A Roberts aide, speaking on condition of anonymity, said the senator's remarks to the Post weren't meant to be a broad critique of the CIA, but were instead aimed at specific instances of flawed intelligence work, such as the now-debunked claims about Niger sales of uranium to Iraq.


Oh, what a tangled web we weave ...

Lets call it the

Let’s call it the overt response and the covert response.

As we noted on Friday, there’s a pretty clear effort afoot to pin the whole intel debacle on the CIA. According to this new storyline, the White House didn’t deceive the country. They were themselves led down the garden path by the CIA.

(The next TPM Featured Book is going to be The Day I Woke Up as a Character in a Kafka Novel by George Tenet with Joseph Persico. But the pub date is still a few years off. So I may have to wait to post.)

In the Times on Saturday you have what you might call the official unofficial response from the Agency, a testy push-back from “four senior intelligence officials."

Here are the two key grafs …



The senior intelligence officials, who spoke on condition of anonymity, as they outlined findings from a 405-page review being conducted by the National Intelligence Council, said David Kay, the American heading the search for illicit weapons in Iraq, would ultimately determine if the C.I.A. had been right.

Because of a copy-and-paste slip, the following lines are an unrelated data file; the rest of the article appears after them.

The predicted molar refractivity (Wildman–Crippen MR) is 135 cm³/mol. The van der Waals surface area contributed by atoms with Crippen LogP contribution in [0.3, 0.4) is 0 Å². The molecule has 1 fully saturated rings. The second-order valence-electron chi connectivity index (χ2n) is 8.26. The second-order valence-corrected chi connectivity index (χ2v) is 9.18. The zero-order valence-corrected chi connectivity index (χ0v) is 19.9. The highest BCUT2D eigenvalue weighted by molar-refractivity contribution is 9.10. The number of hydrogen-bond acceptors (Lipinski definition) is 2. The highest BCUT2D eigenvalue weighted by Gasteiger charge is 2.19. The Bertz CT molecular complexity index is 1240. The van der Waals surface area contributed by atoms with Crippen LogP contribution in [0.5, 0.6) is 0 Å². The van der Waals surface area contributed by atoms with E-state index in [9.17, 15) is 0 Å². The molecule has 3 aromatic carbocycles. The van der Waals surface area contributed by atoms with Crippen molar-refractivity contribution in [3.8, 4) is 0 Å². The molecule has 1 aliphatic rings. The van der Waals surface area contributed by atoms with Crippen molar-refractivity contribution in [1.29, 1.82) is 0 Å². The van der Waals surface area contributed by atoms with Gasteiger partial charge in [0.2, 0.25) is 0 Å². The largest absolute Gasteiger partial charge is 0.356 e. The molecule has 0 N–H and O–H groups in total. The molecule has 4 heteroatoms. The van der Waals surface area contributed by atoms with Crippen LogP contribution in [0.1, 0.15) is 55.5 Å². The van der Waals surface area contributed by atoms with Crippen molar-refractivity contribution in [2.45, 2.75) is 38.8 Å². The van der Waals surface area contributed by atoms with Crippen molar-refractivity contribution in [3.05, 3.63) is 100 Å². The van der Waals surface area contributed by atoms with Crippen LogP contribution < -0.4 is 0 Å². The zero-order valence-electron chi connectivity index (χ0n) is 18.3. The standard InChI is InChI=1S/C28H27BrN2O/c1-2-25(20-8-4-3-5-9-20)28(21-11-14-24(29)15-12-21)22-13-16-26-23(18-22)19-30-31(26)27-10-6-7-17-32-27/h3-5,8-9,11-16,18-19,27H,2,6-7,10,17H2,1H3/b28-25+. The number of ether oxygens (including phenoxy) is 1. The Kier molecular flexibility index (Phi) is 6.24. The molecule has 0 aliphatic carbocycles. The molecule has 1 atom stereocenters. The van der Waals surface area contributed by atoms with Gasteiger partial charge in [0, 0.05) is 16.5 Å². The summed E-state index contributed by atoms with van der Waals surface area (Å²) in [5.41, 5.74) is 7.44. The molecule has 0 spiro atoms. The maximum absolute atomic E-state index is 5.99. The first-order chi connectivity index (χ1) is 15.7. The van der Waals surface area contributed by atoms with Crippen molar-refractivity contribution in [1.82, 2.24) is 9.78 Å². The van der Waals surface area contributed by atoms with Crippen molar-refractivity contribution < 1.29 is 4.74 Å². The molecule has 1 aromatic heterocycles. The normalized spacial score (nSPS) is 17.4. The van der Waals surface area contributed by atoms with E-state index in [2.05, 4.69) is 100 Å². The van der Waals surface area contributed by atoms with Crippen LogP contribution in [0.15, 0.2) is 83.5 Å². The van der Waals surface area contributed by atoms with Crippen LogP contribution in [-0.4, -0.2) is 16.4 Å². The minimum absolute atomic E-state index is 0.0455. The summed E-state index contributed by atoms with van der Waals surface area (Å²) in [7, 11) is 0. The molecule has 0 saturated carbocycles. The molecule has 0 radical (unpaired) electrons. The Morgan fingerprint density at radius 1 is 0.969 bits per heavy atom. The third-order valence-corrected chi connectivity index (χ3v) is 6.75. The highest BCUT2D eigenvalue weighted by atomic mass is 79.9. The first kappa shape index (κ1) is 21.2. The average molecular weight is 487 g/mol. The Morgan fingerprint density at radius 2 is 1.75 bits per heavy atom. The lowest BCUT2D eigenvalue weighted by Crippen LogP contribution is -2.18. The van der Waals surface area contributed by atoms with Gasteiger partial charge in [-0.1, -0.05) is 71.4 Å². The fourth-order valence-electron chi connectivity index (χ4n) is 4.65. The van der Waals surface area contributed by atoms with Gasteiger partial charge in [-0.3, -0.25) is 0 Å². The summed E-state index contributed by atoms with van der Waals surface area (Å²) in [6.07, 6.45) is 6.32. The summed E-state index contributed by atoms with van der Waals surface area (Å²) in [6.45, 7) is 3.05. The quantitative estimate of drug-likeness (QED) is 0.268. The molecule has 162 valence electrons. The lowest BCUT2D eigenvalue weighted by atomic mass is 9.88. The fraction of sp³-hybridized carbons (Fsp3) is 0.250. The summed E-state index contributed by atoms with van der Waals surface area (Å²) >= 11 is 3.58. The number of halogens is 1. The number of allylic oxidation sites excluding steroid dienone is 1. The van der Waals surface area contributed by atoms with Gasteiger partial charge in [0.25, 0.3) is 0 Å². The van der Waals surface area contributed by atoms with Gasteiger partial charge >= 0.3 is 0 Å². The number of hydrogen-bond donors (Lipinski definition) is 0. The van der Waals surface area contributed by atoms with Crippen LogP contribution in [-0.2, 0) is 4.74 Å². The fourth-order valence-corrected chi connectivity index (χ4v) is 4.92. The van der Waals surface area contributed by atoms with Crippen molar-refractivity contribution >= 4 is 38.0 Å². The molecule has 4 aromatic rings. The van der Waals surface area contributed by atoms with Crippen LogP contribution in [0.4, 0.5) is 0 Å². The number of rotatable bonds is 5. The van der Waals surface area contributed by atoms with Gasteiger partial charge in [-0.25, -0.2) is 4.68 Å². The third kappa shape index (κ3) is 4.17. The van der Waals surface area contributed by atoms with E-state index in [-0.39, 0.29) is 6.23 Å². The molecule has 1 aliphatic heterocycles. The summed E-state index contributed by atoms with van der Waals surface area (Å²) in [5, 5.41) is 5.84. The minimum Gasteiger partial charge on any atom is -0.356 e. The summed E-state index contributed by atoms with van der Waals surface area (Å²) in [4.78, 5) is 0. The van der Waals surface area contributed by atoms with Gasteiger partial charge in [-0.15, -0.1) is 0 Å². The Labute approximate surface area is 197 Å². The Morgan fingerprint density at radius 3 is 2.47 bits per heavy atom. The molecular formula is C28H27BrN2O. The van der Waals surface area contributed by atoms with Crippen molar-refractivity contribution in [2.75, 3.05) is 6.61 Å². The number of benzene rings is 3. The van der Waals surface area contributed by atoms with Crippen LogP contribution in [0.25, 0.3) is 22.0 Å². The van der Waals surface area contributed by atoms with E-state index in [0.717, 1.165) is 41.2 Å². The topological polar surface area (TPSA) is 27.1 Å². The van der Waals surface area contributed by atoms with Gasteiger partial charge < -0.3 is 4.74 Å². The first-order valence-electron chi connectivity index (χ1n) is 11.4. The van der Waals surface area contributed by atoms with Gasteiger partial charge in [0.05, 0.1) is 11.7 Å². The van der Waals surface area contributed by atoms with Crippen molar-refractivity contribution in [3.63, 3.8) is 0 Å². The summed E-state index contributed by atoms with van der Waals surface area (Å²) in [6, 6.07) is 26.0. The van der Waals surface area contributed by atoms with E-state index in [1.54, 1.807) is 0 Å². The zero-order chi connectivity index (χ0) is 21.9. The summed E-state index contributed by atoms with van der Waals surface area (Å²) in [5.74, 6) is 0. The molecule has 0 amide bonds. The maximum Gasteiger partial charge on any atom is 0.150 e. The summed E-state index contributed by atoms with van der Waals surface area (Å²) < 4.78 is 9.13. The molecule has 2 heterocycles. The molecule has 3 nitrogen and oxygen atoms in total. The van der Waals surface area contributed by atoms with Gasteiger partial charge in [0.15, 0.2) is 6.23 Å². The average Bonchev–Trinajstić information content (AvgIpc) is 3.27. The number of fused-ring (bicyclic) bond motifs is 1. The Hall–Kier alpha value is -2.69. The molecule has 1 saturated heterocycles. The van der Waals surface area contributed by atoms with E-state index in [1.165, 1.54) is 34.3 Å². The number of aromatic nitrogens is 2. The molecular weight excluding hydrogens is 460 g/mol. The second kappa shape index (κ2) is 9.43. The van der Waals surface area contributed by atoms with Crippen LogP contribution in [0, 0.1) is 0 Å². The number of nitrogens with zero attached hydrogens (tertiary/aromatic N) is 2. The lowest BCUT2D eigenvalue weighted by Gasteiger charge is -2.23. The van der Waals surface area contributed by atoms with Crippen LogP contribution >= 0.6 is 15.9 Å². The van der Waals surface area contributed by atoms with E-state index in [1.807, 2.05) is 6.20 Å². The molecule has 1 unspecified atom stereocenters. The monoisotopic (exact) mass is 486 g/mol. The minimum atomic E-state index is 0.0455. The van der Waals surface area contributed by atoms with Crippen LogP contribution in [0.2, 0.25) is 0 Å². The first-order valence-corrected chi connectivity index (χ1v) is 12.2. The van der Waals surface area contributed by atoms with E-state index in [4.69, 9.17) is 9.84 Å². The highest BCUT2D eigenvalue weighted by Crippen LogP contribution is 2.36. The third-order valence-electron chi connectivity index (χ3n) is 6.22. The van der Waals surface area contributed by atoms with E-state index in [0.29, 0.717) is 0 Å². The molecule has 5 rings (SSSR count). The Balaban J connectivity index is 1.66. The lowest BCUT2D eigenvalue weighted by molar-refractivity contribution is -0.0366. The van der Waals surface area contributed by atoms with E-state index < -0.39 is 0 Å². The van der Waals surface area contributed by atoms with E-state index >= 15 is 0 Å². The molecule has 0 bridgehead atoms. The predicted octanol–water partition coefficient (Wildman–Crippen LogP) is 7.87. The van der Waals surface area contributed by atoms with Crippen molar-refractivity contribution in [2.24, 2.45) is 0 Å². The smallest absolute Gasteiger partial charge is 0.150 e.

"We don't think what we did was deficient, we don't think it was sloppy, and we're waiting to see what David finds to see whether we got it right," a senior official said. In an interim report this month, Mr. Kay said his team had not yet found any chemical, biological or nuclear weapons in Iraq. The search is to be completed sometime next year.

In other words, these guys are living in fantasy land.

Nothing’s wrong. It's not that we share blame for the problems: there were no problems. Everything we said was right. David Kay is going to find the weapons. And then everything will be cool.

Up-is-downism would appear to be a pretty catchy malady.

Rather than living in fantasy land, it’s probably better to say that their positions and their complicity in the mess compel them to act as though they’re living in fantasy land.

What everyone is waiting for now is the other shoe to drop, the slow seep of leaks coming out of the Agency, and from the cadre of ex-CIA types who still have channels back in. In their own way, many of these folks are as embittered at Tenet as they are with the White House.

(Hersh's piece in The New Yorker is a preview.)

And even with Tenet, the picture isn’t so clear. Remember what happened the last time he ‘fell on his sword’ for the White House?

More on this later…